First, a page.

The General Approach
Motion Study is obviously only of importance in connection with repetitive jobs, but in catering is in the fields of industry and commerce, the work of production involves routines in which the same actions are performed time after time. Left alone, the intelligent operator usually finds out by experience the most efficient way of doing a routine job and invents a system to cover it, in many cases without consciously realizing how the system has been built up. If, however, substantial changes are necessary, it may not be easy for the operator to introduce the required modification of her work. In any case the majority of operators have neither the interest nor the ability to put forward effective proposals.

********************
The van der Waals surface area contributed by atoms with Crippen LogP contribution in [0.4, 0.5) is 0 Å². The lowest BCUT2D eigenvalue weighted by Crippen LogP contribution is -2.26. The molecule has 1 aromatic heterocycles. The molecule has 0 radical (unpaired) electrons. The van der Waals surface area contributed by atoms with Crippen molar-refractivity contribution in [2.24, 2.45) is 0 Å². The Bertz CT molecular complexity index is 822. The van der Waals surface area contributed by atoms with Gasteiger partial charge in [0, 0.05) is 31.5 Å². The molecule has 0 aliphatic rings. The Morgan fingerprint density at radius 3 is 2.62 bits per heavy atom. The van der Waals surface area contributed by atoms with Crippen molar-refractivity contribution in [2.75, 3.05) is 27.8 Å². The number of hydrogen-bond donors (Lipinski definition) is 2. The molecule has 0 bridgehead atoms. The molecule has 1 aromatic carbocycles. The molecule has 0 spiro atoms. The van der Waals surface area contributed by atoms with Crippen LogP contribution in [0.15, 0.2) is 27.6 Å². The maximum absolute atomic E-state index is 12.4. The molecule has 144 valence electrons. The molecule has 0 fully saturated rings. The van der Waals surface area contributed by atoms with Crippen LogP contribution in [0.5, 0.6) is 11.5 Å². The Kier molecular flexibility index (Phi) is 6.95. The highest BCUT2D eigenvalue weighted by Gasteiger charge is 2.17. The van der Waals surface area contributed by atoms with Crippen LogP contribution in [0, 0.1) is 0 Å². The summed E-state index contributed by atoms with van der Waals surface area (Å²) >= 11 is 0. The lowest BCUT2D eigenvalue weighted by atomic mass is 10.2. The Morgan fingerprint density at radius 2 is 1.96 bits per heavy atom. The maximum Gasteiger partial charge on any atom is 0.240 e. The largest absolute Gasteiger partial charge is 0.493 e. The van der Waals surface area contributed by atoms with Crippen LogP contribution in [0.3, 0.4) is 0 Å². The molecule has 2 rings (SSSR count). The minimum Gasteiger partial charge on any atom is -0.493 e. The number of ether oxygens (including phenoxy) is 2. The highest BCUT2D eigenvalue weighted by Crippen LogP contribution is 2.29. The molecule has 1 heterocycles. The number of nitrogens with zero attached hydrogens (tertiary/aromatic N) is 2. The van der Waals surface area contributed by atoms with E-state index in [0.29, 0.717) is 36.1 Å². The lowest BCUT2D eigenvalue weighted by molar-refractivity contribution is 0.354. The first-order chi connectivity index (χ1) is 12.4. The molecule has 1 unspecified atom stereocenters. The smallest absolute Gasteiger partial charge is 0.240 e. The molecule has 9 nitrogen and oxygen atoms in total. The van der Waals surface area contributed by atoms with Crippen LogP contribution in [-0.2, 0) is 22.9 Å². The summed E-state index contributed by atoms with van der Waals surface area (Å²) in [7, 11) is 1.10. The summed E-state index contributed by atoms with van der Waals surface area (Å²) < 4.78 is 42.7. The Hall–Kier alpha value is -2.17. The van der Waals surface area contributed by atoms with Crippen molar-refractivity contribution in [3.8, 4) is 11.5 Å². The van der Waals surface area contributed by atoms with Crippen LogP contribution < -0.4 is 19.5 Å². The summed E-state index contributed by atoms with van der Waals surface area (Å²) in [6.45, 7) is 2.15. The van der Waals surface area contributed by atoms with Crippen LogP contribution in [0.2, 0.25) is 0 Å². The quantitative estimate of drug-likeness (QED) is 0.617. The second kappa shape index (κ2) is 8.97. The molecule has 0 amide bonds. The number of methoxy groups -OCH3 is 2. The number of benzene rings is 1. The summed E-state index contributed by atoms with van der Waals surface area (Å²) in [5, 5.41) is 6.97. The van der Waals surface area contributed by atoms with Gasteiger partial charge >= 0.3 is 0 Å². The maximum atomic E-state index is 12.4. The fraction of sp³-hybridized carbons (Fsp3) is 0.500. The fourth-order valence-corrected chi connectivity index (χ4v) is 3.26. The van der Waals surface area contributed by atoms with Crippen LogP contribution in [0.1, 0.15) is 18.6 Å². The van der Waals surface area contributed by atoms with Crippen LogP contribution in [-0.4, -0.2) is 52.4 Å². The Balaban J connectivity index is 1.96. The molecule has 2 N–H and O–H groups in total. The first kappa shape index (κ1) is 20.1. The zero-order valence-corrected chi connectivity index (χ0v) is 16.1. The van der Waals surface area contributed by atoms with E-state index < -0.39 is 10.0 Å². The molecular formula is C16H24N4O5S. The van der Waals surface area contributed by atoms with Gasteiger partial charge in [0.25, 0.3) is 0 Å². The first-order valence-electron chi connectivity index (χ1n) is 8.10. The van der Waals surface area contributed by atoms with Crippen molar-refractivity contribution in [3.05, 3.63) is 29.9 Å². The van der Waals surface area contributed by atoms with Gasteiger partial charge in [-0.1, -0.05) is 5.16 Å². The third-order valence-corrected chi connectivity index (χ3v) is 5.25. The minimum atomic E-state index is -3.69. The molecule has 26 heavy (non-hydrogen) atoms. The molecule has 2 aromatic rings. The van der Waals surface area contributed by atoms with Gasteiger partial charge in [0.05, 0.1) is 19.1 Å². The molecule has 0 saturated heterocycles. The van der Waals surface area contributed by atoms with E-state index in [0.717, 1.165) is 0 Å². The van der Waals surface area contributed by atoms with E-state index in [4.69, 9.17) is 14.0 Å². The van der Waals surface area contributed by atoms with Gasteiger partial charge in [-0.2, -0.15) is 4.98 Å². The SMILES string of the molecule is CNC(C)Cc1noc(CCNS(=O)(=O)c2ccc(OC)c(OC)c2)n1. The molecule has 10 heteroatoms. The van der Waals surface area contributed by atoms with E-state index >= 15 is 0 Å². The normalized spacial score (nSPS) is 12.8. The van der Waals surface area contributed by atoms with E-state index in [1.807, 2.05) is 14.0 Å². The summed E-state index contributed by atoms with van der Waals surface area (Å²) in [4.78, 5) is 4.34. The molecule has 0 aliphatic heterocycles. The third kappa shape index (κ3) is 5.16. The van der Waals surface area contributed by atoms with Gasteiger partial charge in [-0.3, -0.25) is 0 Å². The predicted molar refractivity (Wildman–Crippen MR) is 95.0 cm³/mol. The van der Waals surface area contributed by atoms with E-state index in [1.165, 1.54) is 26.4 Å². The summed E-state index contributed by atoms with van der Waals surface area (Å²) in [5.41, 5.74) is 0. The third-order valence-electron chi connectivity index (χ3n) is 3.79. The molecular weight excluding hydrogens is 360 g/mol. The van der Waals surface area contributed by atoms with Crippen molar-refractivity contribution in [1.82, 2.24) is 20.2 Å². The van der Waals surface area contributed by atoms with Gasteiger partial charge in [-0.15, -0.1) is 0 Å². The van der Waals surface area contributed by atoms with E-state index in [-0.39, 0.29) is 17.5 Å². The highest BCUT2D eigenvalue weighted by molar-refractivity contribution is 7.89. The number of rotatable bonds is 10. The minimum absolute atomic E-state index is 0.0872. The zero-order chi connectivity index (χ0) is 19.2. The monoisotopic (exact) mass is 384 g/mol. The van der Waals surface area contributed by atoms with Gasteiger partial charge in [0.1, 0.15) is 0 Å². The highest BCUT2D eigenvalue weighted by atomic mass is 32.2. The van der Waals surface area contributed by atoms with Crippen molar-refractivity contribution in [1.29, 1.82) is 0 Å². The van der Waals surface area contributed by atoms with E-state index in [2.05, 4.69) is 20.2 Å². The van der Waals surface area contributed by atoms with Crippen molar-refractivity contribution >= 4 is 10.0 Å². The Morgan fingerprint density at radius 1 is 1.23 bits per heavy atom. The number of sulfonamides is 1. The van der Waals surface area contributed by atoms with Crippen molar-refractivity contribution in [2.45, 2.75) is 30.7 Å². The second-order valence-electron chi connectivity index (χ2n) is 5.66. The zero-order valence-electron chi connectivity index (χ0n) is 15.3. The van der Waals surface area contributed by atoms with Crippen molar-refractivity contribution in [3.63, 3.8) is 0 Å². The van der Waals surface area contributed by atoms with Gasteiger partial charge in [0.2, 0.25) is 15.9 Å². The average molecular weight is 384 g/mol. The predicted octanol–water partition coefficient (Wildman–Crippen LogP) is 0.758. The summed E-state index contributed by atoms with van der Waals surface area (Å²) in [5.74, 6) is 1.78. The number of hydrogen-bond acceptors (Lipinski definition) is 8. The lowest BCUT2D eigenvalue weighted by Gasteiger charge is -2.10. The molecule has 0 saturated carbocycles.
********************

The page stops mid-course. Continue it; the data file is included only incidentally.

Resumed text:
It is useful to examine some of the operations which must be carried out in dealing with problems in this field. First of all, the process under consideration must be examined and analysed by watching an average worker doing the job under existing conditions so as to find out exactly and define the component movements involved. In some such investigations involving the use of the hands, a small light is attached to each hand and a photograph taken which shows the routes traversed during the operation. Similarly, where foot work is mainly concerned the movements can be noted and the routes subsequently plotted on a plan of the area under review. While actually observing the operation the investigator formulates and tries out alternative methods which could be used. The formulation of an improved system may involve the introduction of new items of equipment, the alteration of existing equipment or, in the simplest case, a slight alteration in technique.